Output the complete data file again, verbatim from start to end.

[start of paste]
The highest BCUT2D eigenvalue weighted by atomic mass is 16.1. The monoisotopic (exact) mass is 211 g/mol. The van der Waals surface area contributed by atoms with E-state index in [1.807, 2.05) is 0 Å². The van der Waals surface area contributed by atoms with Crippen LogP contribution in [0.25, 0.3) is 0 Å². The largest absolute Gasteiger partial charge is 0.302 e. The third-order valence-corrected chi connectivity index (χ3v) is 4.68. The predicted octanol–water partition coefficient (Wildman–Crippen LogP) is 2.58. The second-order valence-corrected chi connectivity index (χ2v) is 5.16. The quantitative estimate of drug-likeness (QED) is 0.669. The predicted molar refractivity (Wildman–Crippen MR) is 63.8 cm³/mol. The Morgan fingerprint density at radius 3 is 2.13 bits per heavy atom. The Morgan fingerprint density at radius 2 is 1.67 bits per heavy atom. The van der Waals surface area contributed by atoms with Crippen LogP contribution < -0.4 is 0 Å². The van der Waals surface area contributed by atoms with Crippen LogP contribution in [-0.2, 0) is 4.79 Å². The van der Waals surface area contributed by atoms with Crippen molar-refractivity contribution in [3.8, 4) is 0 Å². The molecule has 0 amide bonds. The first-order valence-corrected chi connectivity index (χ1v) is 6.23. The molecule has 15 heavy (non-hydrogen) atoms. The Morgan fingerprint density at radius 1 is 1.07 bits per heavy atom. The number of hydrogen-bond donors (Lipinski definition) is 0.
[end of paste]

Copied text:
The highest BCUT2D eigenvalue weighted by atomic mass is 16.1. The monoisotopic (exact) mass is 211 g/mol. The van der Waals surface area contributed by atoms with E-state index in [1.807, 2.05) is 0 Å². The van der Waals surface area contributed by atoms with Crippen LogP contribution in [0.25, 0.3) is 0 Å². The largest absolute Gasteiger partial charge is 0.302 e. The third-order valence-corrected chi connectivity index (χ3v) is 4.68. The predicted octanol–water partition coefficient (Wildman–Crippen LogP) is 2.58. The second-order valence-corrected chi connectivity index (χ2v) is 5.16. The quantitative estimate of drug-likeness (QED) is 0.669. The predicted molar refractivity (Wildman–Crippen MR) is 63.8 cm³/mol. The Morgan fingerprint density at radius 3 is 2.13 bits per heavy atom. The Morgan fingerprint density at radius 2 is 1.67 bits per heavy atom. The van der Waals surface area contributed by atoms with Crippen LogP contribution < -0.4 is 0 Å². The van der Waals surface area contributed by atoms with Crippen LogP contribution in [-0.2, 0) is 4.79 Å². The van der Waals surface area contributed by atoms with Crippen molar-refractivity contribution in [3.8, 4) is 0 Å². The molecule has 0 amide bonds. The first-order valence-corrected chi connectivity index (χ1v) is 6.23. The molecule has 15 heavy (non-hydrogen) atoms. The Morgan fingerprint density at radius 1 is 1.07 bits per heavy atom. The number of hydrogen-bond donors (Lipinski definition) is 0.